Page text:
Henry Morris, Dundalk;
‘The people of the town kept the fast of Lent so manfully that no meat was eaten there during Lent. This greatly set back the killers of beef, the butchers, and on each Easter Saturday, when their good season was returning they bought a herring, and hung it upon a straight strong lath nine feet long. Then they got big long rods and walked through the town from Gallows Hill to the Big Bridge, beating the poor herring until hardly a fin was left. On reaching the bridge they hurled the horrid herring into the water with insult, and hung up a quarter of lamb decorated with ribbons and flowers in its place, and went back to the market place, playing tunes and loudly boasting to each other.’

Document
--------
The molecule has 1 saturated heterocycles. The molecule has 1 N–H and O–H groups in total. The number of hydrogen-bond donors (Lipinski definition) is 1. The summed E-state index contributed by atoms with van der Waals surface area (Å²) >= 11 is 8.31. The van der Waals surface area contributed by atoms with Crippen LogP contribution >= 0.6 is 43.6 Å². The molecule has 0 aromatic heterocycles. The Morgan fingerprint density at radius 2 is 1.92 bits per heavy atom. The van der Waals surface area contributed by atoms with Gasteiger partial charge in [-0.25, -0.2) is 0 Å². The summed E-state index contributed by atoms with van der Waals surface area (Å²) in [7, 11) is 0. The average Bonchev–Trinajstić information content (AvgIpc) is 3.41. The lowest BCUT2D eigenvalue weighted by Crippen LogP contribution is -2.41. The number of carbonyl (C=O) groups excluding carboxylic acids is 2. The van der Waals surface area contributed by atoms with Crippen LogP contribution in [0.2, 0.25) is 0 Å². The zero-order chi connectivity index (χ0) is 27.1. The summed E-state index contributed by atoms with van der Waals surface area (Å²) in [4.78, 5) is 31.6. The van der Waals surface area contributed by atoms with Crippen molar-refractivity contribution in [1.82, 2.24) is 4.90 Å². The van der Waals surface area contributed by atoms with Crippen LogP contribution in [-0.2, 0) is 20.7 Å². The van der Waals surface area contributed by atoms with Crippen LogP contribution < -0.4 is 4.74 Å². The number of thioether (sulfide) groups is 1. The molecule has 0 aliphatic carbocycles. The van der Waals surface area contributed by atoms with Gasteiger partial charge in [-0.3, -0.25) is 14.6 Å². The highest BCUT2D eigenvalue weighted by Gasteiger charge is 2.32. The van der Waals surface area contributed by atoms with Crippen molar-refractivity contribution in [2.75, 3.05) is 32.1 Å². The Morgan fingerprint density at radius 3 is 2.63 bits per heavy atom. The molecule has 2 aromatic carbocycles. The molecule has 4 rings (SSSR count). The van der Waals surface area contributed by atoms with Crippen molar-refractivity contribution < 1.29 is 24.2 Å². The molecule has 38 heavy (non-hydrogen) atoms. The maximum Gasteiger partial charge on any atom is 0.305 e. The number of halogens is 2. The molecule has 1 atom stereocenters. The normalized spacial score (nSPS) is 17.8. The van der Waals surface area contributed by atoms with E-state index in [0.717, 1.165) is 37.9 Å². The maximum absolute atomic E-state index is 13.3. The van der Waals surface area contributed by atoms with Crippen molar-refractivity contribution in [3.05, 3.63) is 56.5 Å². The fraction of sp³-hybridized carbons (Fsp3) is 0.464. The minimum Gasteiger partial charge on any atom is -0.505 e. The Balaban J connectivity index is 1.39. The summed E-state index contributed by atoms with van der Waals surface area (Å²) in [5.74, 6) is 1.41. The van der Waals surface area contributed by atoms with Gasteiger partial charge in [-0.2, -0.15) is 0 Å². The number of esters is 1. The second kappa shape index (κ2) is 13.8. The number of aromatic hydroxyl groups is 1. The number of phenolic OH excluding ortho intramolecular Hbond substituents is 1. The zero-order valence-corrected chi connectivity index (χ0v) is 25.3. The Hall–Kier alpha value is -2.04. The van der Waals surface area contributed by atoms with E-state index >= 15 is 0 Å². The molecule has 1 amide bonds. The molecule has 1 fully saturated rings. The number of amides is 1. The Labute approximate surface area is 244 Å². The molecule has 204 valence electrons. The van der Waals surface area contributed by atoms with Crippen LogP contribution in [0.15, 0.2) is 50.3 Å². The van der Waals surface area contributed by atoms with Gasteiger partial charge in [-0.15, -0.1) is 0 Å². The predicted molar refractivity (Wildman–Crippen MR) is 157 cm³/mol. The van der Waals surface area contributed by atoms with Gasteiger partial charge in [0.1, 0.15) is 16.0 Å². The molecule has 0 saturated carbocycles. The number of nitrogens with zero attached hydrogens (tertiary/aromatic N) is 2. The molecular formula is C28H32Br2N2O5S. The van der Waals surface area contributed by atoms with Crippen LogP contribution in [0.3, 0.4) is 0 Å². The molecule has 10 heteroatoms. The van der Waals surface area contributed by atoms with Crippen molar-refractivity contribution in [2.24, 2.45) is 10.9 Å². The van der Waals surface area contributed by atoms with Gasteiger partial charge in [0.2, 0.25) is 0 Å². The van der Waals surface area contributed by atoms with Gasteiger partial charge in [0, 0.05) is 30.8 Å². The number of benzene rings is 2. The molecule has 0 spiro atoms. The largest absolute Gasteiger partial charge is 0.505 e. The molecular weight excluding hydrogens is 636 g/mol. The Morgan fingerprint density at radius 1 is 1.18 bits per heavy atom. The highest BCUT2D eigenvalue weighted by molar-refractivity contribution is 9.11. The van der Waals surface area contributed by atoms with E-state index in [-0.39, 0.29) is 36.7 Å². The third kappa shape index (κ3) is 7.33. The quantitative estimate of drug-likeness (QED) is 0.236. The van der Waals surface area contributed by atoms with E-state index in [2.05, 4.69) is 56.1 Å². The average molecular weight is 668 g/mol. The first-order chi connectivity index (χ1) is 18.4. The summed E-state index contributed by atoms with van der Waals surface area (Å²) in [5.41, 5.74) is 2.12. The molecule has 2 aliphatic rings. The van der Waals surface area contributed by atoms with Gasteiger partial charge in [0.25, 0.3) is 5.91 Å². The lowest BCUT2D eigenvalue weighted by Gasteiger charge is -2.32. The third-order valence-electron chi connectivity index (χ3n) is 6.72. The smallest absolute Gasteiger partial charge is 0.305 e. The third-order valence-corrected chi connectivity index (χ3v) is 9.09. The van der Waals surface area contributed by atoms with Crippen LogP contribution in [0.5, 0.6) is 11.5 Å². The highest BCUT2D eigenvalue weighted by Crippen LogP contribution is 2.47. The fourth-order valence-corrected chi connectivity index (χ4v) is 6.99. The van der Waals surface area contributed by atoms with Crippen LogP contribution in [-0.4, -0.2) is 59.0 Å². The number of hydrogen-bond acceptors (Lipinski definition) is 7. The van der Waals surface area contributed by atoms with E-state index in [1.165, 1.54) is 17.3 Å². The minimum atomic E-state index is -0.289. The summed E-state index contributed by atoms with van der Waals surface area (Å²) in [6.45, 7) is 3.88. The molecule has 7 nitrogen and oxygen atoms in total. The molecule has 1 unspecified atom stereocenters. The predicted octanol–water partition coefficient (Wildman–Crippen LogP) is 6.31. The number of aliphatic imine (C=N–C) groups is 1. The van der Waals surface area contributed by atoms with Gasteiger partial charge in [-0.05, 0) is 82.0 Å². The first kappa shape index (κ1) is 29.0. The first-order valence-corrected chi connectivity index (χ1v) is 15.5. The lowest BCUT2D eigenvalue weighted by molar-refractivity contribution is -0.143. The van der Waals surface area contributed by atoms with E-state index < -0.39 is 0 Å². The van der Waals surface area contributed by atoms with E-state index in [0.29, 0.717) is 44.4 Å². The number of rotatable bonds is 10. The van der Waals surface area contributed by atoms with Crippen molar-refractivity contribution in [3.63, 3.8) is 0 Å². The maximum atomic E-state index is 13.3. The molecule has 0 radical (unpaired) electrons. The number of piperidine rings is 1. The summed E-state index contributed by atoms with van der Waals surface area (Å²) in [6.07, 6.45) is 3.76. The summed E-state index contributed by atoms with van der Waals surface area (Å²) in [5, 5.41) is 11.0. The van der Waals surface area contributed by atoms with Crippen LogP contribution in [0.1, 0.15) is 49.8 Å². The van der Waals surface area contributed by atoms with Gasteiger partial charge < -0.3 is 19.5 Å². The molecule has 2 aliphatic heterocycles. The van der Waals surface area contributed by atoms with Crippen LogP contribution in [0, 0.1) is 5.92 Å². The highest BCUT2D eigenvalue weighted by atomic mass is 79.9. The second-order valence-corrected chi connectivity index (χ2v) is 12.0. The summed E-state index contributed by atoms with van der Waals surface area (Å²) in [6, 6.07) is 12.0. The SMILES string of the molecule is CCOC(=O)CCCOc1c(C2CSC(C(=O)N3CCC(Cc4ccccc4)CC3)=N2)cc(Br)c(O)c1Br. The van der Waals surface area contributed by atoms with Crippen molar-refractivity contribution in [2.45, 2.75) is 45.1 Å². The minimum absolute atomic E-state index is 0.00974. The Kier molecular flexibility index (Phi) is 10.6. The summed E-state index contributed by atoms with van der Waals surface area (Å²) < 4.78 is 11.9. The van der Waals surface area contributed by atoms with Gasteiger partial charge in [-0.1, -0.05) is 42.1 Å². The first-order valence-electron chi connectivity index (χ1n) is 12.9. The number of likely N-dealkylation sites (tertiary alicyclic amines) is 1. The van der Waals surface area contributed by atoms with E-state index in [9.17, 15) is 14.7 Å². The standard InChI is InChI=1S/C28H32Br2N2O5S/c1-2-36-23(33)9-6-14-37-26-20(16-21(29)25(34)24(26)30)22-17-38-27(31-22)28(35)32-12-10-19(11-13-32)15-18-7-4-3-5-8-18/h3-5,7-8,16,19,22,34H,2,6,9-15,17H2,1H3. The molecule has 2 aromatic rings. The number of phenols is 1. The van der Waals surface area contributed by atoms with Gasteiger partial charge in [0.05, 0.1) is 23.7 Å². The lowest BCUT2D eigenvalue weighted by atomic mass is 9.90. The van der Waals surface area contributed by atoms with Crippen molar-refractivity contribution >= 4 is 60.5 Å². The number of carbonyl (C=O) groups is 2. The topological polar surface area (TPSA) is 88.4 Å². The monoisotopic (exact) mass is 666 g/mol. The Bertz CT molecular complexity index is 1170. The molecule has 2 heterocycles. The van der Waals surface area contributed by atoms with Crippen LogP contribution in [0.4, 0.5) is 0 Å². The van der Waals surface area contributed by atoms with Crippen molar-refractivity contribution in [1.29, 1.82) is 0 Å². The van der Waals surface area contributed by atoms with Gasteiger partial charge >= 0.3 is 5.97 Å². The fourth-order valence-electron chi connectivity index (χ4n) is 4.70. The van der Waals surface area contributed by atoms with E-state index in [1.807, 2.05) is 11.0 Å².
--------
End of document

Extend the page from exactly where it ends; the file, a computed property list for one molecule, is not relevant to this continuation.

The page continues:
Claidheamh Soluis, 12 April 1902
The tradition of Whipping the Herring was once widespread in the towns of east of Ireland, whilst the chosen date of the festivities varied, in different towns, between Easter Saturday, Sunday or Monday.